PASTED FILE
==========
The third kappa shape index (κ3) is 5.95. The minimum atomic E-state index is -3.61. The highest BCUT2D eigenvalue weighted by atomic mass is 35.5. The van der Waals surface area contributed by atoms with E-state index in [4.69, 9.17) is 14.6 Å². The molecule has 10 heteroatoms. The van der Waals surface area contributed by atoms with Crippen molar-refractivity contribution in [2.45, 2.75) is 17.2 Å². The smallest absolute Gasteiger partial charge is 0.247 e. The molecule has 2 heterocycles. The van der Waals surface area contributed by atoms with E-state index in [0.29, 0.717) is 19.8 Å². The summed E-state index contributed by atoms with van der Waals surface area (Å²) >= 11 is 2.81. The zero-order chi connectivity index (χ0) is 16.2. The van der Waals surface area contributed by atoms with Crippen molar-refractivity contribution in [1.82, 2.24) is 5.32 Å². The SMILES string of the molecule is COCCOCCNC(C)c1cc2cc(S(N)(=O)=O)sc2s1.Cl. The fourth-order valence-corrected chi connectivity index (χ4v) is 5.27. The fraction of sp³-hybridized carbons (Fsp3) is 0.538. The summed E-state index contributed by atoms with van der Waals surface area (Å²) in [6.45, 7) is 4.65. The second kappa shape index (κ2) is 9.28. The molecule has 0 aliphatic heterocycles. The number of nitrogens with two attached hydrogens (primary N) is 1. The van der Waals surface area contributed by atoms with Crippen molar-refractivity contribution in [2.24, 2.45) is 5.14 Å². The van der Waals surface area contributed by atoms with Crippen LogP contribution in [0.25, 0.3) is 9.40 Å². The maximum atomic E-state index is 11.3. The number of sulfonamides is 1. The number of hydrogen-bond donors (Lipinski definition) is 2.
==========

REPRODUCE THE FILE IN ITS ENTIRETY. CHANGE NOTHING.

The third kappa shape index (κ3) is 5.95. The minimum atomic E-state index is -3.61. The highest BCUT2D eigenvalue weighted by atomic mass is 35.5. The van der Waals surface area contributed by atoms with E-state index in [4.69, 9.17) is 14.6 Å². The molecule has 10 heteroatoms. The van der Waals surface area contributed by atoms with Crippen molar-refractivity contribution in [2.45, 2.75) is 17.2 Å². The smallest absolute Gasteiger partial charge is 0.247 e. The molecule has 2 heterocycles. The van der Waals surface area contributed by atoms with E-state index in [0.29, 0.717) is 19.8 Å². The summed E-state index contributed by atoms with van der Waals surface area (Å²) >= 11 is 2.81. The zero-order chi connectivity index (χ0) is 16.2. The van der Waals surface area contributed by atoms with Crippen molar-refractivity contribution in [1.82, 2.24) is 5.32 Å². The SMILES string of the molecule is COCCOCCNC(C)c1cc2cc(S(N)(=O)=O)sc2s1.Cl. The fourth-order valence-corrected chi connectivity index (χ4v) is 5.27. The fraction of sp³-hybridized carbons (Fsp3) is 0.538. The summed E-state index contributed by atoms with van der Waals surface area (Å²) in [6.45, 7) is 4.65. The second kappa shape index (κ2) is 9.28. The molecule has 0 aliphatic heterocycles. The number of nitrogens with two attached hydrogens (primary N) is 1. The van der Waals surface area contributed by atoms with Crippen molar-refractivity contribution in [2.24, 2.45) is 5.14 Å². The van der Waals surface area contributed by atoms with Crippen LogP contribution in [0.25, 0.3) is 9.40 Å². The maximum atomic E-state index is 11.3. The number of sulfonamides is 1. The number of hydrogen-bond donors (Lipinski definition) is 2.